Cancer. The word alone probably brings a nervous shiver down your spine. You’ve probably known people in your life who have gotten sick with cancer. It’s an ugly disease and has laid a hand in a majority of people’s lives. Oral cancer is one of the more scary ones that people can be diagnosed with. Oral cancer isn’t as well known as other types of cancer and there is still so much research that has to be done. In addition, if you are diagnosed with oral cancer you can face a number of operations that can leave you speaking differently or missing extremities. We don’t want to make you nervous, but by practicing dental care and knowing what to look for with oral cancer screenings, you’ll be able to avoid contracting this painful disease. Keep in mind that even though smoking is a main cause of oral cancer and can harm your dental care that doesn’t mean that’s the only way you can be diagnosed with oral cancer. By knowing what to look for in oral cancer and having a recommendation from a dental care expert, you’ll be able to know the signs of oral cancer and how you can prevent it.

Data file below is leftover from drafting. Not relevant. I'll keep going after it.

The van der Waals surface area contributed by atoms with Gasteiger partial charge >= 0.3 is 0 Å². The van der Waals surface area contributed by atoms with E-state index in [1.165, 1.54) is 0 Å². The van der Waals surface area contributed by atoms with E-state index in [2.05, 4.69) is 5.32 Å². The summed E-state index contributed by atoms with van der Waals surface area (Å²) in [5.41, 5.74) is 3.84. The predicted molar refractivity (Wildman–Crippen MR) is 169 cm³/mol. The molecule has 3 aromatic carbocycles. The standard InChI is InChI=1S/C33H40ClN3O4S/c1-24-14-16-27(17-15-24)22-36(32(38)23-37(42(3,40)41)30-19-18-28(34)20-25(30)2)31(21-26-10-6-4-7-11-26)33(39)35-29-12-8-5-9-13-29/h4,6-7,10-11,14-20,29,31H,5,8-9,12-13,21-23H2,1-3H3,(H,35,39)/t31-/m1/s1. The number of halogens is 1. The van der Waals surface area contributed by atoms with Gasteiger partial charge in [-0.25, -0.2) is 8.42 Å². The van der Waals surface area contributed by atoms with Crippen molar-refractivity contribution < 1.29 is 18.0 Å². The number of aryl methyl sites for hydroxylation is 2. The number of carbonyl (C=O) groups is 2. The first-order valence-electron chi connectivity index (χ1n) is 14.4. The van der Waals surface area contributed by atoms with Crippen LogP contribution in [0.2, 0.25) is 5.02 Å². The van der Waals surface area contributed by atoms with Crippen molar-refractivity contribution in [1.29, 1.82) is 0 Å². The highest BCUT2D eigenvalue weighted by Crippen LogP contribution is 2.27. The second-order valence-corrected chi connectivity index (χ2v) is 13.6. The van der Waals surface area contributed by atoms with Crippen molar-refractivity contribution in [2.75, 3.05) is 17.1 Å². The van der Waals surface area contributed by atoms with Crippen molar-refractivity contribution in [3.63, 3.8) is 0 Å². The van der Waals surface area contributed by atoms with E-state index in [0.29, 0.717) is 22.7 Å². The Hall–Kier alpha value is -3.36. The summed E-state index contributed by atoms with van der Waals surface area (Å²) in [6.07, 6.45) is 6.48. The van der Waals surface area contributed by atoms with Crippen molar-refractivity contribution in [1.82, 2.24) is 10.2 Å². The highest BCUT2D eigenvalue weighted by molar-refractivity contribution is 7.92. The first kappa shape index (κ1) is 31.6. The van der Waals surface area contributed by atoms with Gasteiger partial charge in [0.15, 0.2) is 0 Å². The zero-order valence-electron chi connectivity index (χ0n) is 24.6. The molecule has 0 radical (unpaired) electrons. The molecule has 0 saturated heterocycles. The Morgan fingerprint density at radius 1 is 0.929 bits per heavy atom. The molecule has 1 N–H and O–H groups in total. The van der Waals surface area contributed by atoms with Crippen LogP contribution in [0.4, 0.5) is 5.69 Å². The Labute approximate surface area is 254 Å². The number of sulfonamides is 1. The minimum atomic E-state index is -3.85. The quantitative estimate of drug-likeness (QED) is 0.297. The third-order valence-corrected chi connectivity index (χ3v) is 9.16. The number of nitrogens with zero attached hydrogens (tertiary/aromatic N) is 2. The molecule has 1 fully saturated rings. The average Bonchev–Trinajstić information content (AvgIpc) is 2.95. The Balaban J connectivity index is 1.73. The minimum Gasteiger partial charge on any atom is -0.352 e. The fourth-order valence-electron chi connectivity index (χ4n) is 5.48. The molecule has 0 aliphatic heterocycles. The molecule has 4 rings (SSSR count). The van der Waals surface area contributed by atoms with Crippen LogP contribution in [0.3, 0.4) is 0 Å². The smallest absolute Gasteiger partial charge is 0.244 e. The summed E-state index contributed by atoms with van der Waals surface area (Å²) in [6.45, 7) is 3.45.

What am I Looking For?
Oral cancer is 5 percent of all cancers, but has a 50 percent five-year survival rate. The most common area in the mouth where we see cancer is the tongue, mostly the side of the tongue, toward the back, and also underneath the tongue. Other areas oral cancer is found is on the lips, cheeks, palate, sinuses, throat, and floor of the mouth. Oral cancer often presents itself as an indurated mass or ulcer and is usually red and white in appearance. Other common symptoms are persistent sores, swelling, unexplained numbness, dramatic weight loss, and unexplained bleeding in the mouth.
We recommend cleaning your tongue one to two times daily to allow for a complete inspection of the tongue. If you see something that appears on one side but not the other, please let your dentist know right away. Cleaning the tongue also allows for the removal of debris, a clean taste, and fresh breath. Throughout the day, tissue cells in the mouth turn over and slough onto the tongue giving it a white appearance. Removal of these cells will, in turn, remove bacteria and give your tongue the pink appearance it once had.
Tongue scrapers can be purchased at the drug store or given to you by your dentist. Placing a tongue scraper toward the back and pushing it forward toward the tip will effectively remove all debris. Brushing your tongue simply brushes the bacteria all around the surface but does not remove the bacteria properly. Remember to wash your tongue scraper and store it dry in your drawer.
At Coventry Dental Care, we perform an oral cancer screening at every hygiene appointment and during comprehensive exam appointments. If you suspect any changes orally between appointments, feel free to contact us at to get checked out.